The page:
All of her “excuses” indicates a seroius lack of faith in God. Her faith was apparently rooted in mankind not God, so when mankind failed her faith failed. Sadly she is not the first nor will she be he last.



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Deborah

posted July 30, 2010 at 8:10 am


Anne,
I just watched your video “I Am Second”. Please watch it again and think of where your heart was at when you said those words.
Religion is man-made, you know this. You can follow in HIM without following dogma…you know this too.
By saying that you “quit” being Christian…you have confused faith for religion, and many people will misunderstand your intentions.
I’ve read your books for years, and enjoyed them all tremendously. How odd that our lives have lead us in similar parallels and I embraced Christ again about the same time you did. I have yet to find my “religion” yet, so I haven’t had to quit anything.
Your heart knows the truth….keep the faith.
~Deborah



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Tina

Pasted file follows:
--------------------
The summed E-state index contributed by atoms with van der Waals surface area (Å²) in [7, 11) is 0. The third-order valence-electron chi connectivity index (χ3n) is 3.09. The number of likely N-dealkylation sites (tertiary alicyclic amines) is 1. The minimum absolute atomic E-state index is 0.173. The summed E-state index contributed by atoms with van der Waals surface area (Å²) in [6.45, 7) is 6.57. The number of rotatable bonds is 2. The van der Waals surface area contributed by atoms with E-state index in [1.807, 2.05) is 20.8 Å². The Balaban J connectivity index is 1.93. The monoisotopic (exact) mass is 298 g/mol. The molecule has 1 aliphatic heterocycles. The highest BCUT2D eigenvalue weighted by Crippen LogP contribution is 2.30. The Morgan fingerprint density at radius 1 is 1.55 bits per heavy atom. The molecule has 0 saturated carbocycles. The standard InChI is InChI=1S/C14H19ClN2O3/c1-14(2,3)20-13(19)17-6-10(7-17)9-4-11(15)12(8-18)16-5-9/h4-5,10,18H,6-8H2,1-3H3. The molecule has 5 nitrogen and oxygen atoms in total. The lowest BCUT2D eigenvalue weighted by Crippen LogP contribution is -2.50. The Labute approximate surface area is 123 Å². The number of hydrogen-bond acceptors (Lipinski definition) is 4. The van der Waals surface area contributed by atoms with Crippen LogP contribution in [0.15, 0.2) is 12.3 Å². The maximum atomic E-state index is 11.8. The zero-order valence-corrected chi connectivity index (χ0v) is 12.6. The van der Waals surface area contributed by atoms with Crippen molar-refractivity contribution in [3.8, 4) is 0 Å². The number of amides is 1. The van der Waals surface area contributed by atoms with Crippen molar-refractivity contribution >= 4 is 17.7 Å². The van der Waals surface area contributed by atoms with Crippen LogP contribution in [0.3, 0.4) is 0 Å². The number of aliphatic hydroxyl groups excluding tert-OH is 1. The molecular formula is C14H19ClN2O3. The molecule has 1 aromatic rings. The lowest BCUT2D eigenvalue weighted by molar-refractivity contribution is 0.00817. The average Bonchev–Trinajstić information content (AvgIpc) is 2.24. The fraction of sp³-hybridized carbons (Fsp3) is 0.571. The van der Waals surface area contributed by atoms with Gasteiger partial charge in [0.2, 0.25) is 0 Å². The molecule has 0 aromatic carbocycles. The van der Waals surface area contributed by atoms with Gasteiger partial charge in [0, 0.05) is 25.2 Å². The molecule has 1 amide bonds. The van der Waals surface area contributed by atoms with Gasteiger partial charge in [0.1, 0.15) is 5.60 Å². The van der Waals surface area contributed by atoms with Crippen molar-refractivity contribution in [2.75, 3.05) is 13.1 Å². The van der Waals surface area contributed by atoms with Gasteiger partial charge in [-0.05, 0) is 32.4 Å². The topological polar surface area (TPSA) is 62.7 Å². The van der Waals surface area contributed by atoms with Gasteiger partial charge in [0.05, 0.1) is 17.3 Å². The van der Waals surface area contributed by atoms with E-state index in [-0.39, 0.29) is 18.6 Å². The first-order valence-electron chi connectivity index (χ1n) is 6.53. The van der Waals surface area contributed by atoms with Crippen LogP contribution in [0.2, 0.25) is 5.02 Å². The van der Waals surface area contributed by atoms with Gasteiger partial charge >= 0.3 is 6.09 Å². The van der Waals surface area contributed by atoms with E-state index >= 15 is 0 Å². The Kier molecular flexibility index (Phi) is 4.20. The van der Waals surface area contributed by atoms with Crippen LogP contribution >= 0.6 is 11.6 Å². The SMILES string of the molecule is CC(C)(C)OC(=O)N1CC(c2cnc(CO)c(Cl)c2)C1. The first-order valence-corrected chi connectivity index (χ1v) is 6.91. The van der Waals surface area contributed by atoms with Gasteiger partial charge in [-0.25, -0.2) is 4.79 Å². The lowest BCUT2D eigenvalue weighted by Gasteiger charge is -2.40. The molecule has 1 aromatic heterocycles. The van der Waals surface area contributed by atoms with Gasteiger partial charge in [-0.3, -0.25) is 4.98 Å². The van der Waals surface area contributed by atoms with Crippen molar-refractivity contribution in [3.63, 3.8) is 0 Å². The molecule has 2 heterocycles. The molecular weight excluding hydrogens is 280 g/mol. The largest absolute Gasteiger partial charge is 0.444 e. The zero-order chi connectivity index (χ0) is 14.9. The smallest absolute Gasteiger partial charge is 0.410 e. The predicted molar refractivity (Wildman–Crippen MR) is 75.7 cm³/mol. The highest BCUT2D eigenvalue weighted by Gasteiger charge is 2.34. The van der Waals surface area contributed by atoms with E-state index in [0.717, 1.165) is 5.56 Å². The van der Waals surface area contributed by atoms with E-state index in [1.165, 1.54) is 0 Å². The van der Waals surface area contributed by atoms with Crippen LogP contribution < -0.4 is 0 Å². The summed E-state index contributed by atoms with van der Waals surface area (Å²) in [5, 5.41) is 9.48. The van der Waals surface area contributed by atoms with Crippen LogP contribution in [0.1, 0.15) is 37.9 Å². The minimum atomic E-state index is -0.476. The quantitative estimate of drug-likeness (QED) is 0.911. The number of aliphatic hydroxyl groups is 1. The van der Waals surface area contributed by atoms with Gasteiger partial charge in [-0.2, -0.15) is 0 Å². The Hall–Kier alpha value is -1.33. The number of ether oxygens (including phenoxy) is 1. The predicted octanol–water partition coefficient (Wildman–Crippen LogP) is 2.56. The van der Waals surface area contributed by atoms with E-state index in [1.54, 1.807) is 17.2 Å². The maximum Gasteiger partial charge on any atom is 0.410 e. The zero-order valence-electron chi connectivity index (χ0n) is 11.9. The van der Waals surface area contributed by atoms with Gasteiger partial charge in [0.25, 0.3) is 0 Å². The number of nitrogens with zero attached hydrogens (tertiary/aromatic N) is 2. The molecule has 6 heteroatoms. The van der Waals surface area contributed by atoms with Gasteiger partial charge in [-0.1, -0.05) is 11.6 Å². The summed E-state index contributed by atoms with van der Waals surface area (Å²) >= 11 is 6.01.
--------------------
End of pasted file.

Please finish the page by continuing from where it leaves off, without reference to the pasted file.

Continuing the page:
posted July 30, 2010 at 8:55 am


Anne,
You may want to reconsider your statement; “I quit christianity, and being christian.” If you believe in Christ then I think by definition you are Christian. To choose to be “a” catholic or pro-testant is a theological preference or understanding, making you part of a group or organization, similar to being “a” sports fan or “a” Shriner. Ponder if you will…. adding the word “a” makes all the difference in the world, if I state “I am Christian”, that is a state of “being”, the way I live, how I exist; but, if I state “I am a Christian”, that aligns me or joins me to larger group and their particular belief system. I believe a person of strong faith can be Christian without choosing to be “a” anything.
Blessings,
Tina



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romancrusader

posted July 30, 2010 at 10:04 am


She seems confused. The Church is not homophobic. But I think she misses the whole point. Jesus is the reason to be a Christian. Luckily she does not speak for the majority, who still cling to Eternal Truths, neither bending this way and that in the wind nor following current fashion.
Her Facebook rant is just a ploy for attention. sarcams on/Oh woe is me. I’m leaving the church!/sarcasm off
She sinned by her formal heresy anyways. If anything, she probably caused scandal to the faithful who might have read her stuff. At least now they can see that her errors are not compatible with the Catholic faith. Mary, pray for her.



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M. Burns

posted July 30, 2010 at 10:11 am